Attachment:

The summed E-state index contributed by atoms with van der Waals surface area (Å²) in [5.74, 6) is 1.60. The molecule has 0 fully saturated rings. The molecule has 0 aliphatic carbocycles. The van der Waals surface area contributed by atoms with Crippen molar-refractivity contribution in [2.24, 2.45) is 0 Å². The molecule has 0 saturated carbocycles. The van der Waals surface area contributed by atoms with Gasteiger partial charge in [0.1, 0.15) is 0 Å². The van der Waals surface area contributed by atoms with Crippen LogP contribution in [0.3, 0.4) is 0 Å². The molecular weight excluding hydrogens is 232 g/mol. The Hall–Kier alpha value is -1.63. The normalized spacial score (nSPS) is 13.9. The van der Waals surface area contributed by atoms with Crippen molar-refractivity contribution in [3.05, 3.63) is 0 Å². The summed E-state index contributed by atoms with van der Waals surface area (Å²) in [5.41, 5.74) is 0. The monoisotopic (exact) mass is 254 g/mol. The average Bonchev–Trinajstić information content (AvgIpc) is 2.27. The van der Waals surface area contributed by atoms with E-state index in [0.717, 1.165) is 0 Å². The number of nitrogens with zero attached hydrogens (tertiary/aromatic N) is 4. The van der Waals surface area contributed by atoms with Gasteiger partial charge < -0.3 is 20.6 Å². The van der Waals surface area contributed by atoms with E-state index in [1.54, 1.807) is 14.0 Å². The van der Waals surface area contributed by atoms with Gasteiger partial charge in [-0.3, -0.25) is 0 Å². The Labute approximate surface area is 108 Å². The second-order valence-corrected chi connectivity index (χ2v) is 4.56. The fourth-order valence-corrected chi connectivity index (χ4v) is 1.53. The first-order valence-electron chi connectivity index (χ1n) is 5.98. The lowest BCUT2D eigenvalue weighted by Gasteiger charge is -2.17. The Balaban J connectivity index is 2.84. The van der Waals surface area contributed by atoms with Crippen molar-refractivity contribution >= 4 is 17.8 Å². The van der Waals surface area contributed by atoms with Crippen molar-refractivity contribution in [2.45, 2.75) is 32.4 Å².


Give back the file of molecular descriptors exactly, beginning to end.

The summed E-state index contributed by atoms with van der Waals surface area (Å²) in [5.74, 6) is 1.60. The molecule has 0 fully saturated rings. The molecule has 0 aliphatic carbocycles. The van der Waals surface area contributed by atoms with Crippen molar-refractivity contribution in [2.24, 2.45) is 0 Å². The molecule has 0 saturated carbocycles. The van der Waals surface area contributed by atoms with Gasteiger partial charge in [0.1, 0.15) is 0 Å². The van der Waals surface area contributed by atoms with Crippen LogP contribution in [0.3, 0.4) is 0 Å². The molecular weight excluding hydrogens is 232 g/mol. The Hall–Kier alpha value is -1.63. The normalized spacial score (nSPS) is 13.9. The van der Waals surface area contributed by atoms with Crippen molar-refractivity contribution in [3.05, 3.63) is 0 Å². The summed E-state index contributed by atoms with van der Waals surface area (Å²) in [5.41, 5.74) is 0. The monoisotopic (exact) mass is 254 g/mol. The average Bonchev–Trinajstić information content (AvgIpc) is 2.27. The van der Waals surface area contributed by atoms with E-state index in [0.717, 1.165) is 0 Å². The number of nitrogens with zero attached hydrogens (tertiary/aromatic N) is 4. The van der Waals surface area contributed by atoms with Gasteiger partial charge < -0.3 is 20.6 Å². The van der Waals surface area contributed by atoms with E-state index in [1.54, 1.807) is 14.0 Å². The van der Waals surface area contributed by atoms with Gasteiger partial charge in [-0.3, -0.25) is 0 Å². The Labute approximate surface area is 108 Å². The second-order valence-corrected chi connectivity index (χ2v) is 4.56. The fourth-order valence-corrected chi connectivity index (χ4v) is 1.53. The first-order valence-electron chi connectivity index (χ1n) is 5.98. The lowest BCUT2D eigenvalue weighted by Gasteiger charge is -2.17. The Balaban J connectivity index is 2.84. The van der Waals surface area contributed by atoms with Crippen molar-refractivity contribution >= 4 is 17.8 Å². The van der Waals surface area contributed by atoms with Crippen molar-refractivity contribution in [2.45, 2.75) is 32.4 Å².